The English decorating style has more to offer than floral designs, china and picture frames. With this, dog portraits are very popular these days from the Victorian Era it was said in a magazine. With cave walls as their canvas, dog portraits came to existence 15,000 to 30,000 years back.
Queen Victoria wanted her children to be painted and that also took into account their dogs. The Country squires never failed to add their dogs in their portraits and in wills. Such paintings were considered part of the family record.
By the end of 1800 dog portraiture was a big hit and the industry was at its best. There was a high demand now for dog portraits. In Great Britain the population was about 20 million to 30 million and it was said that around 6 million were animal painters.
Many people still buy the paintings even if they were done by amateurs. People collect these kinds of paintings more say a Pennsylvanian art consultant. The pets in the pictures are typically mixed breeds. It was rare but the paintings of purebreds would be more collected by people claims a New York gallery owner and former director of the dog museum of America. This genre includes a variety of paintings, prints, pastels and watercolors.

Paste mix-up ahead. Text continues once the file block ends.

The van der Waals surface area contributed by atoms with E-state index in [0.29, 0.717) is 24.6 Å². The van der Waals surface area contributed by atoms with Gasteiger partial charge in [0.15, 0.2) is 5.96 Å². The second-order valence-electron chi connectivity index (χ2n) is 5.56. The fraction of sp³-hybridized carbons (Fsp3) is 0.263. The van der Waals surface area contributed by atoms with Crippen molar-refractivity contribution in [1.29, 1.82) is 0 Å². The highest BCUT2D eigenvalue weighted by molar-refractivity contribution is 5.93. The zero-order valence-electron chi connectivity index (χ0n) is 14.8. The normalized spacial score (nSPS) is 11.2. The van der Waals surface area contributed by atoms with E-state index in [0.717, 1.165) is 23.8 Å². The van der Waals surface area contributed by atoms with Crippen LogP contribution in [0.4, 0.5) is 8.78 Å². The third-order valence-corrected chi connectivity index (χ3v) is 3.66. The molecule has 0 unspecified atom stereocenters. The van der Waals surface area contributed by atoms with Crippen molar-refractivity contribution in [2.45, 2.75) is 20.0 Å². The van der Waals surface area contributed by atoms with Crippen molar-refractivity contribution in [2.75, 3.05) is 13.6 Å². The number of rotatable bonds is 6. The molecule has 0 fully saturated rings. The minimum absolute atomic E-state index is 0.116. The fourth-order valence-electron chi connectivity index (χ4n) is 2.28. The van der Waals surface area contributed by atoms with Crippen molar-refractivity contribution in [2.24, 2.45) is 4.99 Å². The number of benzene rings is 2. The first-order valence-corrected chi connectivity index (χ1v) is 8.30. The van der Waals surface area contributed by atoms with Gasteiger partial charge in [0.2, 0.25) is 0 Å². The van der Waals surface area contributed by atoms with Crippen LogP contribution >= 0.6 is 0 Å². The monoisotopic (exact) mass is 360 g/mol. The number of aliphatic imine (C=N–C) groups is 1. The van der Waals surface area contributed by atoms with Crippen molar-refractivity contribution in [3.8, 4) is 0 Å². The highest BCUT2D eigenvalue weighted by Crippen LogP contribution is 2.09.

Given that they were looking for a certain breed, collectors wanted the purebred portraits more. The portraits of the cavalier King Charles spaniel have been sought after by many as this is a society dog. With the best purebred portraits they are the only ones that come close to the price of the sporting portraits.
There are many sources of dog portraits in the market. These places would include Art galleries, auction houses, private dealers and antique and thrift shops. Individuals, flea markets and garage sales are less likely source options.
When are interested in a certain buy, always do some research first. To get a better idea on what breed you are acquiring always read book like early 19th century breed books which can give you background information.
Research is especially crucial if buying at auction. The legitimacy of these pieces is typically not guaranteed by auction houses. Good dealers always assure their buyers that the piece is real through writing. A smart buyer would still do their own separate research from their dealers.